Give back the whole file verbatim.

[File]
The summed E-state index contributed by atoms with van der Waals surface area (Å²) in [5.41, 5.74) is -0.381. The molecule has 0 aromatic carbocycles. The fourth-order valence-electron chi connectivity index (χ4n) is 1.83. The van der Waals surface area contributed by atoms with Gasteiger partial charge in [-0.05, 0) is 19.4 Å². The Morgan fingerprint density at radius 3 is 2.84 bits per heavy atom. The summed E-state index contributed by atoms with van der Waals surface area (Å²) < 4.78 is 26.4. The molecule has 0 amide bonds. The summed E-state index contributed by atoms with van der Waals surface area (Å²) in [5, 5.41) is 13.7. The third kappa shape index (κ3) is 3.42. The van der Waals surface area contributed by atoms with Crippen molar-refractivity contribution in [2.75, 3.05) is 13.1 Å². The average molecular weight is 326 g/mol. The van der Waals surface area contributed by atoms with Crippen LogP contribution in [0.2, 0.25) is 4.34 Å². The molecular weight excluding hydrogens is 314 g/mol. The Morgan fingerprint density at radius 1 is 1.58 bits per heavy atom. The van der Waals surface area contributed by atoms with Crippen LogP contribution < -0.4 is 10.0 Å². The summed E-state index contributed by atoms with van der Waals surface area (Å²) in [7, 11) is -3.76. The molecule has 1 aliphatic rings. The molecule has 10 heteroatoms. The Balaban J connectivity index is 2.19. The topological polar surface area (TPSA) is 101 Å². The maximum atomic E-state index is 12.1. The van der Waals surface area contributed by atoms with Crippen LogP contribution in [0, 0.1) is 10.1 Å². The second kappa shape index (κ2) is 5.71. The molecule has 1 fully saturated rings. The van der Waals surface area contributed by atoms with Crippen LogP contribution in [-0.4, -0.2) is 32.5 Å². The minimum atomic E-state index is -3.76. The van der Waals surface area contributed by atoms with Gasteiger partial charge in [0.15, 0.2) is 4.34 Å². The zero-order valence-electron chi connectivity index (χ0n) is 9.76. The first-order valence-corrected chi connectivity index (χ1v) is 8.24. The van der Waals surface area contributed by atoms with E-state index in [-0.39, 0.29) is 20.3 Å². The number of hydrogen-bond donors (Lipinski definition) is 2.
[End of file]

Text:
The summed E-state index contributed by atoms with van der Waals surface area (Å²) in [5.41, 5.74) is -0.381. The molecule has 0 aromatic carbocycles. The fourth-order valence-electron chi connectivity index (χ4n) is 1.83. The van der Waals surface area contributed by atoms with Gasteiger partial charge in [-0.05, 0) is 19.4 Å². The Morgan fingerprint density at radius 3 is 2.84 bits per heavy atom. The summed E-state index contributed by atoms with van der Waals surface area (Å²) < 4.78 is 26.4. The molecule has 0 amide bonds. The summed E-state index contributed by atoms with van der Waals surface area (Å²) in [5, 5.41) is 13.7. The third kappa shape index (κ3) is 3.42. The van der Waals surface area contributed by atoms with Crippen molar-refractivity contribution in [2.75, 3.05) is 13.1 Å². The average molecular weight is 326 g/mol. The van der Waals surface area contributed by atoms with Crippen LogP contribution in [0.2, 0.25) is 4.34 Å². The molecular weight excluding hydrogens is 314 g/mol. The Morgan fingerprint density at radius 1 is 1.58 bits per heavy atom. The van der Waals surface area contributed by atoms with Crippen LogP contribution < -0.4 is 10.0 Å². The summed E-state index contributed by atoms with van der Waals surface area (Å²) in [7, 11) is -3.76. The molecule has 1 aliphatic rings. The molecule has 10 heteroatoms. The Balaban J connectivity index is 2.19. The topological polar surface area (TPSA) is 101 Å². The maximum atomic E-state index is 12.1. The van der Waals surface area contributed by atoms with Crippen LogP contribution in [0, 0.1) is 10.1 Å². The second kappa shape index (κ2) is 5.71. The molecule has 1 fully saturated rings. The van der Waals surface area contributed by atoms with Crippen LogP contribution in [-0.4, -0.2) is 32.5 Å². The minimum atomic E-state index is -3.76. The van der Waals surface area contributed by atoms with Gasteiger partial charge in [0.15, 0.2) is 4.34 Å². The zero-order valence-electron chi connectivity index (χ0n) is 9.76. The first-order valence-corrected chi connectivity index (χ1v) is 8.24. The van der Waals surface area contributed by atoms with E-state index in [-0.39, 0.29) is 20.3 Å². The number of hydrogen-bond donors (Lipinski definition) is 2.